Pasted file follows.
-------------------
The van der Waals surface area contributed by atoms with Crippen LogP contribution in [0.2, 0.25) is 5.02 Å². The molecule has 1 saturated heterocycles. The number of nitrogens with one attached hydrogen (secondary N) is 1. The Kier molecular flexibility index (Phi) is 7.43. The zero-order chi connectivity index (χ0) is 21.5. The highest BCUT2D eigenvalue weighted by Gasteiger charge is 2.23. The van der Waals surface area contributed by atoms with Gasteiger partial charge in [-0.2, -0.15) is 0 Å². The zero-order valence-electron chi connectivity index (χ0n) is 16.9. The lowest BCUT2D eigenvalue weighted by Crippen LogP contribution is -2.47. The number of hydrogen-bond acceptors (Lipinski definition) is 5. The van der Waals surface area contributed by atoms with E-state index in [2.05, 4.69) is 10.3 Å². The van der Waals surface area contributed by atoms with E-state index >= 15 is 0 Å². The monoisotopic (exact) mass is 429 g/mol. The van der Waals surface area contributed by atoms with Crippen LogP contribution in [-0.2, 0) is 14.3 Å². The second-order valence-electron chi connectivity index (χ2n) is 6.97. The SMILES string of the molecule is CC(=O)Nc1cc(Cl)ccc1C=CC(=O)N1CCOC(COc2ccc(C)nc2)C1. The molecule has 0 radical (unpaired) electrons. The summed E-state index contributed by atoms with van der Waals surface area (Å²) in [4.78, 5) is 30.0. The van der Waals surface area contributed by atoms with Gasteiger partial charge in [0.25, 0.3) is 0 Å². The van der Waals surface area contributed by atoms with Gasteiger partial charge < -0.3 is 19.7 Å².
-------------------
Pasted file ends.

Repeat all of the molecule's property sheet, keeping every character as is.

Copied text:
The van der Waals surface area contributed by atoms with Crippen LogP contribution in [0.2, 0.25) is 5.02 Å². The molecule has 1 saturated heterocycles. The number of nitrogens with one attached hydrogen (secondary N) is 1. The Kier molecular flexibility index (Phi) is 7.43. The zero-order chi connectivity index (χ0) is 21.5. The highest BCUT2D eigenvalue weighted by Gasteiger charge is 2.23. The van der Waals surface area contributed by atoms with Gasteiger partial charge in [-0.2, -0.15) is 0 Å². The zero-order valence-electron chi connectivity index (χ0n) is 16.9. The lowest BCUT2D eigenvalue weighted by Crippen LogP contribution is -2.47. The number of hydrogen-bond acceptors (Lipinski definition) is 5. The van der Waals surface area contributed by atoms with E-state index in [2.05, 4.69) is 10.3 Å². The van der Waals surface area contributed by atoms with E-state index >= 15 is 0 Å². The monoisotopic (exact) mass is 429 g/mol. The van der Waals surface area contributed by atoms with Crippen LogP contribution in [-0.2, 0) is 14.3 Å². The second-order valence-electron chi connectivity index (χ2n) is 6.97. The SMILES string of the molecule is CC(=O)Nc1cc(Cl)ccc1C=CC(=O)N1CCOC(COc2ccc(C)nc2)C1. The molecule has 0 radical (unpaired) electrons. The summed E-state index contributed by atoms with van der Waals surface area (Å²) in [4.78, 5) is 30.0. The van der Waals surface area contributed by atoms with Gasteiger partial charge in [0.25, 0.3) is 0 Å². The van der Waals surface area contributed by atoms with Gasteiger partial charge < -0.3 is 19.7 Å².